Figure 1


RQ1: How Can LLMs be Utilized to Generate Misinformation?


We propose to categorize the LLM-based misinformation generation methods into three types based on real-world scenarios (Table 1): Hallucination Generation (HG), Arbitrary Misinformation Generation (AMG) and Controllable Misinformation Generation (CMG).

Figure 2

Connection with Jailbreak Attack: Jailbreak attacks usually refer to the attempts to bypass the safety guards of LLMs (e.g., ChatGPT) to generate harmful content. On the one hand, our proposed approaches to generate misinformation with LLMs are motivated by real-world scenarios shown in Table 1 and orthogonal to the previous Jailbreak techniques (Wei et al., 2023a; Zou et al., 2023), which suggests the misinformation generation approaches and previous jailbreak methods could be potentially combined by attackers. On the other hand, the HG methods could be regarded as Unintentional Jailbreak, which is different from most previous jailbreak methods. The AMG and CMG methods could be regarded as Intentional Jailbreak.

We test the possibilities that our misinformation generation approaches can bypass the safeguard of ChatGPT by prompting with each approach for 100 times. The Attacking Success Rates are in Table 2. Thus, our first core finding is:

LLMs can follow users’ instructions to generate misinformation in different types, domains, and errors.


Figure 3


RQ2: Can Humans Detect LLM-Generated Misinformation?


Although previous works have shown that it is hard for humans to detect human-written misinformation (Lyons et al., 2021), it is still under-explored whether or not humans can detect LLM-generated misinformation.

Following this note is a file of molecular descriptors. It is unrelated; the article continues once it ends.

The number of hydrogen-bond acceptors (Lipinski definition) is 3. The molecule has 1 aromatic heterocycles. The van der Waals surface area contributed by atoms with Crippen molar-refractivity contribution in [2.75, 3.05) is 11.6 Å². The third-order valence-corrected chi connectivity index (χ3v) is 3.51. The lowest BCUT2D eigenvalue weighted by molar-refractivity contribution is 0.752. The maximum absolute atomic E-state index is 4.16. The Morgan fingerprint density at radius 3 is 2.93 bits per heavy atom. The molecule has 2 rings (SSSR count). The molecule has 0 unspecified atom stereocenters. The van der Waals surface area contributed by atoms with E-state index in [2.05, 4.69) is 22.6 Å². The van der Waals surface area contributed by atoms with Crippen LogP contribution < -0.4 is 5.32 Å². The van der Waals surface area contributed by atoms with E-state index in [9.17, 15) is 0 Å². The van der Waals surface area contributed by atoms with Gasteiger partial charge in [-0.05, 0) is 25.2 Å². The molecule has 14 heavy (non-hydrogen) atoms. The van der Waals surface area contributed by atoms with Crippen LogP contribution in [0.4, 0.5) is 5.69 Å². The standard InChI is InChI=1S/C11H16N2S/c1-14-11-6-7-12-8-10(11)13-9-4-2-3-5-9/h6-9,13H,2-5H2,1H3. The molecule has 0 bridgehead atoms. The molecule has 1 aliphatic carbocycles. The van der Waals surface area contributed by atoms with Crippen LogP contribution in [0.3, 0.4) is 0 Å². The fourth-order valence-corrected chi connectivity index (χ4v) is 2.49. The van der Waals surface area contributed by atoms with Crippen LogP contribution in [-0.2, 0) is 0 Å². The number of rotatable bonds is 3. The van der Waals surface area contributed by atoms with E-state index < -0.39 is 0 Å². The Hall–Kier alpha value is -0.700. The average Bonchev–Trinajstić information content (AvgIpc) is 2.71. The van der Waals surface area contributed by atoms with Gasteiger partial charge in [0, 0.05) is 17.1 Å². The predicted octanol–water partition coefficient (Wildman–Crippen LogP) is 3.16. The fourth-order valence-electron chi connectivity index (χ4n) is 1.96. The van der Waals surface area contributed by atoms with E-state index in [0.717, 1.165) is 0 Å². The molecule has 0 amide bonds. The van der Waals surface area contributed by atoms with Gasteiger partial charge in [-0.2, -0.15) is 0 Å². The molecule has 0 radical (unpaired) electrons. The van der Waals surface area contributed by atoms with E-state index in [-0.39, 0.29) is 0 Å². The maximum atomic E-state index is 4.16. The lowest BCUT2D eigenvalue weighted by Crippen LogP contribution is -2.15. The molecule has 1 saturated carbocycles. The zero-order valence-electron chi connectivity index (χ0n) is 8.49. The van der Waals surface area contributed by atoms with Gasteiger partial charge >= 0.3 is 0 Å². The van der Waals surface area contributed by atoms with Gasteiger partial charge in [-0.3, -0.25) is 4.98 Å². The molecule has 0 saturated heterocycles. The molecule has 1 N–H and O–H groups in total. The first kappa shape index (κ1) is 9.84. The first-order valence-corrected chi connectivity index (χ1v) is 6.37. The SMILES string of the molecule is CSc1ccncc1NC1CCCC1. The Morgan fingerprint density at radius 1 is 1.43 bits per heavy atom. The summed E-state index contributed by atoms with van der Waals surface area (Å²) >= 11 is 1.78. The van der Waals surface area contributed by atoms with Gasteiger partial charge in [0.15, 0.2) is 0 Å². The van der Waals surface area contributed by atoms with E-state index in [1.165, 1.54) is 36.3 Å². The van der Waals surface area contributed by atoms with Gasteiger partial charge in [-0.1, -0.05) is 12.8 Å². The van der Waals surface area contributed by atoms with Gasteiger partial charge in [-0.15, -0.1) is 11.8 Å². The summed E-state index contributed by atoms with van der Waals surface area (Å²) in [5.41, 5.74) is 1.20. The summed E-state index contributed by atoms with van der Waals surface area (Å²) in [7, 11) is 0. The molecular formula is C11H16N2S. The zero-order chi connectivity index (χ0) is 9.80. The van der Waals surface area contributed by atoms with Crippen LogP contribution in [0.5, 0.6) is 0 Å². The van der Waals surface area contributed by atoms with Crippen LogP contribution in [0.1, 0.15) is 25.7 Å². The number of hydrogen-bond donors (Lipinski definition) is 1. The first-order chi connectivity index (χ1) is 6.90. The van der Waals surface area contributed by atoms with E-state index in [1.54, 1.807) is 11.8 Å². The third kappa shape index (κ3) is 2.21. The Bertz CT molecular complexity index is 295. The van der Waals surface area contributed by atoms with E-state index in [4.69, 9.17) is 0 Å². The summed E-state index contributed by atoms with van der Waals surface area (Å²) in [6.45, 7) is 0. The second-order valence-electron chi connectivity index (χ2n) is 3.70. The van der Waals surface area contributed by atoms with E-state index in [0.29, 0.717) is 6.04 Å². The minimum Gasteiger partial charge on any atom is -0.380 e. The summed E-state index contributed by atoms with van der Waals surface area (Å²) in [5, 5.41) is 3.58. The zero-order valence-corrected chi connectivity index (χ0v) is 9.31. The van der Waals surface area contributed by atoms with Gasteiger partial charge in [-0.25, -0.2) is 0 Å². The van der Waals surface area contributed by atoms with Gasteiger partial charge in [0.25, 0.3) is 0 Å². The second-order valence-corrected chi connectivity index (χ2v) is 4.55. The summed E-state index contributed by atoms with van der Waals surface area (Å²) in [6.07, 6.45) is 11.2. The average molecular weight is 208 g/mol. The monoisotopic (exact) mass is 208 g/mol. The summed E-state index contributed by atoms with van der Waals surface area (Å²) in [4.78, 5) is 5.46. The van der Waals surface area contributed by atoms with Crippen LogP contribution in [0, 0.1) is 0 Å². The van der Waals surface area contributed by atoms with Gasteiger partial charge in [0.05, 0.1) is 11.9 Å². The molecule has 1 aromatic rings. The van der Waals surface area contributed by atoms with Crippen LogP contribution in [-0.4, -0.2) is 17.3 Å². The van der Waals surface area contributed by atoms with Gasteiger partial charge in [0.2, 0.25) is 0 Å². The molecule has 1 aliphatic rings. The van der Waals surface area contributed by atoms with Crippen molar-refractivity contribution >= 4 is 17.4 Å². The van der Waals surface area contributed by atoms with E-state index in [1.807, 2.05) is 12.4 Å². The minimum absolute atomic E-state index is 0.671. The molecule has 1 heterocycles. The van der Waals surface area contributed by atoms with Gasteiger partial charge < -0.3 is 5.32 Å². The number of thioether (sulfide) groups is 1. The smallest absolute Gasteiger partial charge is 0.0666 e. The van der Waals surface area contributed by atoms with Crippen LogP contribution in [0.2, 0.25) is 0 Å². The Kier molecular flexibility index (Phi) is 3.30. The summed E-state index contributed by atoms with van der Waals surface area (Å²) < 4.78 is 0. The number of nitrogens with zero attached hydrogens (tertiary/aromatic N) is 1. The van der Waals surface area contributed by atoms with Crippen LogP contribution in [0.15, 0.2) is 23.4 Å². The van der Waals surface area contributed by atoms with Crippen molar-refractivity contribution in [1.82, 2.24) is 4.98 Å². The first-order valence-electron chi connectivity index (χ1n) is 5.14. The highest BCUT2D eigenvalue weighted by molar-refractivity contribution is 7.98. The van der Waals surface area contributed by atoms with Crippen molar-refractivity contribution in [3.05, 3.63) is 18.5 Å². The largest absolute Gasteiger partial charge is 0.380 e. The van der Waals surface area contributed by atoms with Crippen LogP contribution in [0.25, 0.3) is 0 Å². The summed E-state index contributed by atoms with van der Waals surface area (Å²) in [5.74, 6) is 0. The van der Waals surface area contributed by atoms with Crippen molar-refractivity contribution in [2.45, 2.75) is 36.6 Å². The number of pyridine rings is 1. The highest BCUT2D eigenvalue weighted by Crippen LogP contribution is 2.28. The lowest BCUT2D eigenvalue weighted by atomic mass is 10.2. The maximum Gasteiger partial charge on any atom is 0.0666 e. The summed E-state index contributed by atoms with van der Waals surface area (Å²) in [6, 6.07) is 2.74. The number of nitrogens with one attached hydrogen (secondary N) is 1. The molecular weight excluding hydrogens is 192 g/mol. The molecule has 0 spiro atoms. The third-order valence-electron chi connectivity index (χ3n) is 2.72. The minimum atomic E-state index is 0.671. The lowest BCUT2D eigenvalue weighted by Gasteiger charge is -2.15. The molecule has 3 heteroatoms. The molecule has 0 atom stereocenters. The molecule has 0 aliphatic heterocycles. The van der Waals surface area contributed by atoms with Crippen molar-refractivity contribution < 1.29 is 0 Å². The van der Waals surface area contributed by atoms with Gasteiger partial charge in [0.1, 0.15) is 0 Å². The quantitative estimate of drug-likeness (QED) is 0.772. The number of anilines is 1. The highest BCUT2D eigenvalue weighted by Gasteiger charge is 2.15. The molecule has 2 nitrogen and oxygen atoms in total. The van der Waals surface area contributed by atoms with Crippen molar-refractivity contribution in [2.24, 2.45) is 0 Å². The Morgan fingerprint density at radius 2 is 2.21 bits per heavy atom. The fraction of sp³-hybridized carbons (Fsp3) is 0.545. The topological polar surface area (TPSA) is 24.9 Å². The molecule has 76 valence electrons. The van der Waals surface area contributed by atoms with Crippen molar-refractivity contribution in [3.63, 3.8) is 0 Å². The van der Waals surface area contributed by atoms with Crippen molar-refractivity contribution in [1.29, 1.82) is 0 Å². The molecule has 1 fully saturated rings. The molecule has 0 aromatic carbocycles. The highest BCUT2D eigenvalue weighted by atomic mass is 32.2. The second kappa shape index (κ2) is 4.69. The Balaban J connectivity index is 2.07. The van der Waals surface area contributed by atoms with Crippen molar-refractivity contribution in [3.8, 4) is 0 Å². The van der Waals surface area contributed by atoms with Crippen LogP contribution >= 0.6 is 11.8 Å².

Experiment Result Analysis: First, we can observe that it is generally hard for humans to detect ChatGPT-generated misinformation, especially those generated with Hallucinated News Generation, Totally Arbitrary Generation, Rewriting Generation, and Open-ended Generation.

Second, we attempt to compare the human detection’s hardness for ChatGPT-generated and human-written misinformation that have the same semantics. We have demonstrated that Paraphrase Generation, Rewriting Generation, and Open-ended Generation generally only change the style information and preserve the original semantics. Comparing human detection performance on human-written misinformation (the grey numbers in Table 3) and ChatGPT-generated misinformation via Paraphrase Generation, Rewriting Generation and Open-ended Generation approaches (the red or green numbers in Table 3), we can discover that the human detection performances on ChatGPT-generated misinformation are mostly lower than those on human-written misinformation. Thus, we can have our second core finding shown as follows:

LLM-generated misinformation can be harder for humans to detect than
human-written misinformation with the same semantics.

Our finding also validates that LLM-generated misinformation can have more deceptive styles for humans and implies humans can be potentially more susceptible to LLM-generated misinformation than human-written misinformation.

Figure 4


RQ3: Can Detectors Detect LLM-Generated Misinformation?


Emerging Challenges for Detectors: In the real world, detecting LLM-generated misinformation is in face with emerging challenges. First, it is difficult to obtain factuality supervision labels to train detectors for LLM-generated misinformation since it is harder for humans to detect than human-written misinformation. Second, malicious users can easily utilize methods shown in Table 1 and close-sourced LLMs (e.g., ChatGPT) or open-sourced LLMs (e.g., Llama2 (Touvron et al., 2023b)) to generate misinformation at scale in different domains, types, and errors, which is hard for conventional supervisedly trained detectors to maintain effective. Thus, it is likely to be impractical to apply conventional supervisedly trained detectors to detect LLM-generated misinformation in the practices.